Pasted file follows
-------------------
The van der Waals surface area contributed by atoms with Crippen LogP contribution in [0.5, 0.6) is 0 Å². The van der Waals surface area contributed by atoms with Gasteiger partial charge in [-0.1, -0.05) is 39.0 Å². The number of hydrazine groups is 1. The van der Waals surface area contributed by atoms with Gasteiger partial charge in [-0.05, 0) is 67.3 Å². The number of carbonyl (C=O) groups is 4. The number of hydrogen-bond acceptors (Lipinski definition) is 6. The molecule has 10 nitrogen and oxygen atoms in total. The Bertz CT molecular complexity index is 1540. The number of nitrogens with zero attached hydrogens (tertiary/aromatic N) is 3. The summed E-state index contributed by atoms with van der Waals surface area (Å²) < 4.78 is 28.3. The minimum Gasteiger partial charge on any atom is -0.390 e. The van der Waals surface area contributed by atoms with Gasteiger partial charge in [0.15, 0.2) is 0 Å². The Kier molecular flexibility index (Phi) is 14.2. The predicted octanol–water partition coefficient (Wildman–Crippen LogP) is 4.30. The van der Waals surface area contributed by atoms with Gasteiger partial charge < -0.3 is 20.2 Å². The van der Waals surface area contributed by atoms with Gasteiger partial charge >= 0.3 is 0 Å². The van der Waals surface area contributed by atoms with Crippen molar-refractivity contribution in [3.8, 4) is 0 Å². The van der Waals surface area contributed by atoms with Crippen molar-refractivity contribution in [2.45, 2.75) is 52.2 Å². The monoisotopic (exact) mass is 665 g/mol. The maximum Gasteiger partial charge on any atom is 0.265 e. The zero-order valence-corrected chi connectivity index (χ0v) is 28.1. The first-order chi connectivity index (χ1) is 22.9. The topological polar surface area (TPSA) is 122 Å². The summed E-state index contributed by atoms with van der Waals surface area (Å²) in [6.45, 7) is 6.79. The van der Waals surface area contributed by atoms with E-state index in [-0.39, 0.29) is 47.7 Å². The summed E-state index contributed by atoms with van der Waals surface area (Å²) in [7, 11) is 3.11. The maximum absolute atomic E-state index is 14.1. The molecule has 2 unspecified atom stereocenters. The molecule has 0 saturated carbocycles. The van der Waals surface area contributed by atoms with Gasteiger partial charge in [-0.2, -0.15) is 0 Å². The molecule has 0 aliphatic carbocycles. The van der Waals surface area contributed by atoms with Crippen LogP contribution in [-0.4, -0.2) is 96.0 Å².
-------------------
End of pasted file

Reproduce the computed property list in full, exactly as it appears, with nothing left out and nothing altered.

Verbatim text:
The van der Waals surface area contributed by atoms with Crippen LogP contribution in [0.5, 0.6) is 0 Å². The van der Waals surface area contributed by atoms with Gasteiger partial charge in [-0.1, -0.05) is 39.0 Å². The number of hydrazine groups is 1. The van der Waals surface area contributed by atoms with Gasteiger partial charge in [-0.05, 0) is 67.3 Å². The number of carbonyl (C=O) groups is 4. The number of hydrogen-bond acceptors (Lipinski definition) is 6. The molecule has 10 nitrogen and oxygen atoms in total. The Bertz CT molecular complexity index is 1540. The number of nitrogens with zero attached hydrogens (tertiary/aromatic N) is 3. The summed E-state index contributed by atoms with van der Waals surface area (Å²) < 4.78 is 28.3. The minimum Gasteiger partial charge on any atom is -0.390 e. The van der Waals surface area contributed by atoms with Gasteiger partial charge in [0.15, 0.2) is 0 Å². The Kier molecular flexibility index (Phi) is 14.2. The predicted octanol–water partition coefficient (Wildman–Crippen LogP) is 4.30. The van der Waals surface area contributed by atoms with Gasteiger partial charge < -0.3 is 20.2 Å². The van der Waals surface area contributed by atoms with Gasteiger partial charge >= 0.3 is 0 Å². The van der Waals surface area contributed by atoms with Crippen molar-refractivity contribution in [3.8, 4) is 0 Å². The van der Waals surface area contributed by atoms with Crippen molar-refractivity contribution in [2.45, 2.75) is 52.2 Å². The monoisotopic (exact) mass is 665 g/mol. The maximum Gasteiger partial charge on any atom is 0.265 e. The zero-order valence-corrected chi connectivity index (χ0v) is 28.1. The first-order chi connectivity index (χ1) is 22.9. The topological polar surface area (TPSA) is 122 Å². The summed E-state index contributed by atoms with van der Waals surface area (Å²) in [6.45, 7) is 6.79. The van der Waals surface area contributed by atoms with E-state index in [-0.39, 0.29) is 47.7 Å². The summed E-state index contributed by atoms with van der Waals surface area (Å²) in [7, 11) is 3.11. The maximum absolute atomic E-state index is 14.1. The molecule has 2 unspecified atom stereocenters. The molecule has 0 saturated carbocycles. The van der Waals surface area contributed by atoms with Gasteiger partial charge in [-0.2, -0.15) is 0 Å². The molecule has 0 aliphatic carbocycles. The van der Waals surface area contributed by atoms with Crippen LogP contribution in [-0.4, -0.2) is 96.0 Å².